The Department of Medicine is celebrating a milestone in combatting inequality in the workplace with the renewal of its Athena SWAN Silver award.
The award recognises the advancement of gender equality in accordance to Advance HE’s Athena SWAN charter, initially established in 2005 to encourage commitment to advancing the careers of women in STEM. The charter now acknowledges work undertaken to address gender inequality more broadly, and has expanded its reach to the sectors of arts, humanities, social sciences, business and law. It focusses on upholding ten key principles, ranging from tackling the gender pay gap, to combatting discrimination against trans people.
“Improving working culture for everyone”
Since the Department of Medicine’s last Athena SWAN Silver Award application in 2014, a constructive effort has been made to introduce a number of mechanisms designed to address major gender inequality issues. This has included making promotion and recruitment processes more transparent, and increased investment in support for research grant applications.
Dr Vicky Salem, Athena SWAN lead for the Department of Medicine, commented: “We are so pleased and proud to have successfully retained our Athena SWAN Silver Award. Our Development and Opportunities Committee (DoC) is very well attended and supported by the Departmental management team and Head of Department, Professor Martin Wilkins.”
“The fundamental principle of our work is that by improving the working culture for everyone, underrepresented groups tend to fare even better – and this has been demonstrated by our results.”
Here are some of the Department’s key successes that have been achieved through its commitment to the Athena SWAN charter:
1) More women are climbing the academic career ladder
The loss of women across the career pipeline and their absence from senior academic roles are two key challenges that the Department has been seeking to address since joining the Athena SWAN charter. Since 2014, the Department has seen a 12% increase in the number non-clinical female senior lecturers, and an 11% increase in the successful appointments or promotions of female clinical senior lecturers.
2) More women are being promoted
The Department has made changes to how it coordinates academic promotions in order to make the process more transparent and accessible. Notably, all eligible candidates are now considered by a promotions panel, as opposed to relying on individuals to self-nominate.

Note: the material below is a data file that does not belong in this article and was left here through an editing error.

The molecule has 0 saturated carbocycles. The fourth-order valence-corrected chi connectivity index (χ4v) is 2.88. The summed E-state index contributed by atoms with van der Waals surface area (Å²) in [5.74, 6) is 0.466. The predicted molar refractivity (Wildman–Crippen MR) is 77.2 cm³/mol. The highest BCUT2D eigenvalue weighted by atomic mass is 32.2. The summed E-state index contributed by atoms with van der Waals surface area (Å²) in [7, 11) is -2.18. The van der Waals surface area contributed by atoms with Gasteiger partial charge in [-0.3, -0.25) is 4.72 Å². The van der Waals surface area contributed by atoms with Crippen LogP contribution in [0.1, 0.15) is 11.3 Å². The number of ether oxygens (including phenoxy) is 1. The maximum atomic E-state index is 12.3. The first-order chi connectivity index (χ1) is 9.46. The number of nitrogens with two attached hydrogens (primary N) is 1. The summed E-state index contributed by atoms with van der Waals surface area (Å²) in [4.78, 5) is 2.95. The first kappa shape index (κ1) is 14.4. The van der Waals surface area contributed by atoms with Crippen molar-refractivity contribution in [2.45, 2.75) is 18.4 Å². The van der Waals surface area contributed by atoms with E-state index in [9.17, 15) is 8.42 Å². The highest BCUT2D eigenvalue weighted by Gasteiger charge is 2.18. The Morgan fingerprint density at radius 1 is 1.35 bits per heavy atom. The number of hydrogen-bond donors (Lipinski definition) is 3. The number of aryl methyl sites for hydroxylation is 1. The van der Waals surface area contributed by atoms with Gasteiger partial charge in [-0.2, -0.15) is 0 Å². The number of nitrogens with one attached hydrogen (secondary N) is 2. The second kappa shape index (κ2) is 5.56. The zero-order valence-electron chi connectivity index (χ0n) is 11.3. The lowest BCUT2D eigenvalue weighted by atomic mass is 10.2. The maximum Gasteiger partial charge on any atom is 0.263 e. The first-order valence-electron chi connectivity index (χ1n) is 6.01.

In the most recent promotions round, six female academics applied (all at Reader level or above) with a 100% success rate. This means that women in the Department – who were previously underrepresented in terms of being put forward for promotion and success rates – have now caught up with their male peers.
3) More women are now submitting applications for intermediate-level fellowships (successfully, too)
The most recent data show that the percentage of women applying for intermediate-level fellowships has risen since the 2013/14 academic year from 20% to 45%. Additionally, the success rate for women in obtaining this kind of funding (24%) now far exceeds that of men (8%). Increasing the availability and uptake of mid-career fellowships is crucial to addressing the problem of the 'leaky pipeline' of female talent in academia.
4) More staff now benefit from mentoring
Having access to a mentor in the workplace has been shown to play an important role in career advancement and boosting employee confidence. A mentoring scheme – designed by the Department of Medicine to systematically provide mentoring support to staff from all job families – has now been successfully rolled out across the entire Faculty, with excellent feedback from mentors and mentees. You can read more about the scheme on the Department of Medicine Staff Blog.
5) We're actively scouting underrepresented groups for talented job applicants
The Department has revised its recruitment processes to ensure it encourages applications from a wider talent pool. It has developed proactive search committees to seek out applicants from diverse backgrounds, and openly declares its commitment to flexible working and job shares so as to better support work-life balance for its employees.
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